In United States v. Travelers Casualty and Surety Company, 2018 WL 6571234 (M.D.Fla. 2018), a prime contractor was hired to perform work on a federal project.  During the work, the Government issued the prime contractor a Modification that had a not-to-exceed value and required the prime contractor to track its costs for this Modification separate from other contract costs.  In other words, based on this Modification, the prime contractor was paid its costs up to a maximum amount and the prime contractor would separately cost-code and track the costs for this work differently than other work it was performing under the prime contract.   

 

The prime contractor hired a subcontractor to perform a scope of fireproofing work relative to the Modification.  The subcontract amount was $646,886 and the subcontractor claimed it was due and owing $376,609 upon completing the work and filed a lawsuit against the prime contractor’s Miller Act payment bond.  

 

The prime contractor argued that the subcontract amount was not lump sum and was subject to definitization, auditing, adjustment, and change, although it certainly is not uncommon by any means that a prime contractor working under a cost-plus scenario to enter lump sum subcontracts.   The subcontract contained the following language:

 

  • The Contractor agreed to pay the Subcontractor for the complete performance of the Subcontract the sum of $646,886, subject to additions and deductions for changes agreed upon in writing…and Contractor further agreed to make all partial and final payments in accordance with the terms and provisions of the Subcontract Documents.
  • The Subcontractor had to submit a complete and accurate schedule of various parts of the Subcontractor’s work aggregating the total sum of the Subcontract, itemized and detailed as required by the Contractor and supported by such evidence as to its correctness as the Contractor may direct.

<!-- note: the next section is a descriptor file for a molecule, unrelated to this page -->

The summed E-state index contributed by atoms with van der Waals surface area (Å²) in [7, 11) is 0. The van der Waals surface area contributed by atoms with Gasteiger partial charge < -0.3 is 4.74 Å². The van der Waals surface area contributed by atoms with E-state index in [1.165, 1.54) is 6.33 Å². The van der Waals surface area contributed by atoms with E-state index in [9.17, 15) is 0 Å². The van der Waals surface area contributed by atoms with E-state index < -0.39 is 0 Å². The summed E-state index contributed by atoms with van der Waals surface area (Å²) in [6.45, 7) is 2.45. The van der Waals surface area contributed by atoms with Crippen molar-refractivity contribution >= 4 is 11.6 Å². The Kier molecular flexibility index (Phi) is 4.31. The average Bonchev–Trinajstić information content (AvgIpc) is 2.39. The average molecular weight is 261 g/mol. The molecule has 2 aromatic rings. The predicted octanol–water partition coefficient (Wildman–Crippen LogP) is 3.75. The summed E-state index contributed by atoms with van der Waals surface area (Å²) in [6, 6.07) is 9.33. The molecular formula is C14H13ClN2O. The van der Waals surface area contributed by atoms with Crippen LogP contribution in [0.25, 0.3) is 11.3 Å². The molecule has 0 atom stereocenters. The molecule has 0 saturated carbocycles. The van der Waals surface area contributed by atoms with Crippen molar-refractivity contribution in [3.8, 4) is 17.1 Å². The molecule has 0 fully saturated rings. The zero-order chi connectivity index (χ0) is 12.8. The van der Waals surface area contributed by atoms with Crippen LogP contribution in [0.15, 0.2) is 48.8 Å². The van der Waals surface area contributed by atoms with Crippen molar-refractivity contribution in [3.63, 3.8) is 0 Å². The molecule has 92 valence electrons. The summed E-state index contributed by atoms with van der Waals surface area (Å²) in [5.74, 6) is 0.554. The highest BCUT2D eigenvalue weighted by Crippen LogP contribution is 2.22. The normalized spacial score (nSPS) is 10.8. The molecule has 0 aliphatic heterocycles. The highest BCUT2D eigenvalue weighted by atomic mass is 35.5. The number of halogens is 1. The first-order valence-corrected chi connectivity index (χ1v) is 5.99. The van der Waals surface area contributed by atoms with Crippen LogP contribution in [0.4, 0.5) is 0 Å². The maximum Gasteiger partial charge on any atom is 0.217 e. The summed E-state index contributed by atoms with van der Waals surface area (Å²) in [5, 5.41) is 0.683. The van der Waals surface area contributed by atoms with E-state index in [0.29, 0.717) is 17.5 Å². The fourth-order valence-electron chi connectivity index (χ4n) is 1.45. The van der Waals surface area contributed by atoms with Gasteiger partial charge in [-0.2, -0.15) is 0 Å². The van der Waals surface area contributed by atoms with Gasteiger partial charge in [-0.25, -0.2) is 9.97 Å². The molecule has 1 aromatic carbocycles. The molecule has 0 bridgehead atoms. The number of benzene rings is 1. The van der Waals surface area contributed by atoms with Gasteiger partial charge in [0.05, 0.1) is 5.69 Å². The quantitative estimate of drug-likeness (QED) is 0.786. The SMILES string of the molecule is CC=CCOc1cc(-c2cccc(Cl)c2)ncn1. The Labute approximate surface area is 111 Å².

• Each partial payment and final payment would be subject to final audit and adjustment and Subcontractor agreed to reimburse the Contractor for overpayment.
  • The Contractor was entitled to make changes in the work that could cause an increase or decrease in the work.
  • The Contract Documents including certain Federal Acquisition Regulation (FAR) clauses were incorporated into the Subcontract.

 

The subcontractor argued that this was not a unit cost contract, but a lump sum contract, and it did not agree to any such changes (such as those that would have removed a scope of its work).  Thus, the subcontractor completed its work and should be entitled to the subcontract amount.

 

The trial court did not agree with the subcontractor: “The Court finds that the Subcontract contains unambiguous language which shows the Subcontract amount was subject to definitization, adjustment, and audit, rather than being a fixed-price amount.”  United States, supra, at *6. 

 

Huh!!??!!

 

The language in the subcontract was relatively standard subcontract language included in most subcontracts.   The changes clause is standard that allows the contractor to increase or decrease the work and the subcontractor is required to proceed with any changes.  The schedule of values language is standard, which is nothing more than an administrative vehicle for purposes of allocating payment based on percentages of work performed.   The overpayment clause is relatively standard.  As the subcontractor argued, the subcontract amount was not based on specific unit costs measured against a specific unit of measurement.  The subcontract did not unequivocally state that the subcontractor would be paid a cost of the work plus a specific markup for profit and overhead.   Nothing of the sort and nothing identifying what should be construed a permissible cost of work versus an impermissible cost of work so that the subcontractor could specifically track its costs of work.  There was nothing that identified the subcontract amount would be reconciled based on the subcontractor’s actual costs of the fireproofing work.  If it did, then the argument that it was not a lump sum amount makes sense.  But, what is there to audit?  The subcontractor’s actual costs should be less than the fixed amount in light of a profit and overhead margin.  The subcontract did not identify what this margin should even be.  If it were a unit cost contract, that margin would be built into the unit costs.  If it were a cost of the work subcontract, as mentioned, it would clearly specify what the agreed markup was and the permissible costs of work to be tracked.  Also, nothing in the subcontract mentioned the subcontractor would only be paid its time and materials based on a specific labor rate where the profit and overhead would be built into the labor rate.